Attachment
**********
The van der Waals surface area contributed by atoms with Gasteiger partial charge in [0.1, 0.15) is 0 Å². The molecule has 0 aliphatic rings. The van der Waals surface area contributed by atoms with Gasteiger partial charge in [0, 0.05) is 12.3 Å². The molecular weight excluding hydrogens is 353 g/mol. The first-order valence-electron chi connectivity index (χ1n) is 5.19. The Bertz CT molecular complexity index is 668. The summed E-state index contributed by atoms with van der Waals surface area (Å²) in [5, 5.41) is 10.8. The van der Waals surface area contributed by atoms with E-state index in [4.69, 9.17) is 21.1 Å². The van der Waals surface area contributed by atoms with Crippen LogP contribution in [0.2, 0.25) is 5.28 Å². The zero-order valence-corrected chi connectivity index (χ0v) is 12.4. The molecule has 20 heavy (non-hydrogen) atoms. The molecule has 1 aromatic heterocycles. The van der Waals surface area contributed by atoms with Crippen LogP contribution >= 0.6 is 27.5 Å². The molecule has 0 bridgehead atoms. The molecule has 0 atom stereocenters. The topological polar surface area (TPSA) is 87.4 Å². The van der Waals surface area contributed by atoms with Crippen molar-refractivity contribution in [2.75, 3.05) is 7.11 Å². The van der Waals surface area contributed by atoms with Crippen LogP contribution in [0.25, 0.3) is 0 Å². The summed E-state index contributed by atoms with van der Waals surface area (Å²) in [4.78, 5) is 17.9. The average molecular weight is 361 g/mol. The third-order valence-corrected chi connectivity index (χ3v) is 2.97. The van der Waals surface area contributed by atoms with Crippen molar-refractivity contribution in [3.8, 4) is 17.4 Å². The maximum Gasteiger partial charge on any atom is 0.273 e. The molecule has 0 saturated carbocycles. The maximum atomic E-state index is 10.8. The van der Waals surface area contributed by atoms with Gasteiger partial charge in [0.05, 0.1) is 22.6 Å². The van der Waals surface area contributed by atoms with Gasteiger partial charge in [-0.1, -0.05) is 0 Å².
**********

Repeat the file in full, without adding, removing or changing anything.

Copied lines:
The van der Waals surface area contributed by atoms with Gasteiger partial charge in [0.1, 0.15) is 0 Å². The molecule has 0 aliphatic rings. The van der Waals surface area contributed by atoms with Gasteiger partial charge in [0, 0.05) is 12.3 Å². The molecular weight excluding hydrogens is 353 g/mol. The first-order valence-electron chi connectivity index (χ1n) is 5.19. The Bertz CT molecular complexity index is 668. The summed E-state index contributed by atoms with van der Waals surface area (Å²) in [5, 5.41) is 10.8. The van der Waals surface area contributed by atoms with E-state index in [4.69, 9.17) is 21.1 Å². The van der Waals surface area contributed by atoms with Crippen LogP contribution in [0.2, 0.25) is 5.28 Å². The zero-order valence-corrected chi connectivity index (χ0v) is 12.4. The molecule has 20 heavy (non-hydrogen) atoms. The molecule has 1 aromatic heterocycles. The van der Waals surface area contributed by atoms with Crippen LogP contribution >= 0.6 is 27.5 Å². The molecule has 0 bridgehead atoms. The molecule has 0 atom stereocenters. The topological polar surface area (TPSA) is 87.4 Å². The van der Waals surface area contributed by atoms with Crippen molar-refractivity contribution in [2.75, 3.05) is 7.11 Å². The van der Waals surface area contributed by atoms with Crippen LogP contribution in [0.25, 0.3) is 0 Å². The summed E-state index contributed by atoms with van der Waals surface area (Å²) in [4.78, 5) is 17.9. The average molecular weight is 361 g/mol. The third-order valence-corrected chi connectivity index (χ3v) is 2.97. The van der Waals surface area contributed by atoms with Crippen molar-refractivity contribution in [3.8, 4) is 17.4 Å². The maximum Gasteiger partial charge on any atom is 0.273 e. The molecule has 0 saturated carbocycles. The maximum atomic E-state index is 10.8. The van der Waals surface area contributed by atoms with Gasteiger partial charge in [0.05, 0.1) is 22.6 Å². The van der Waals surface area contributed by atoms with Gasteiger partial charge in [-0.1, -0.05) is 0 Å².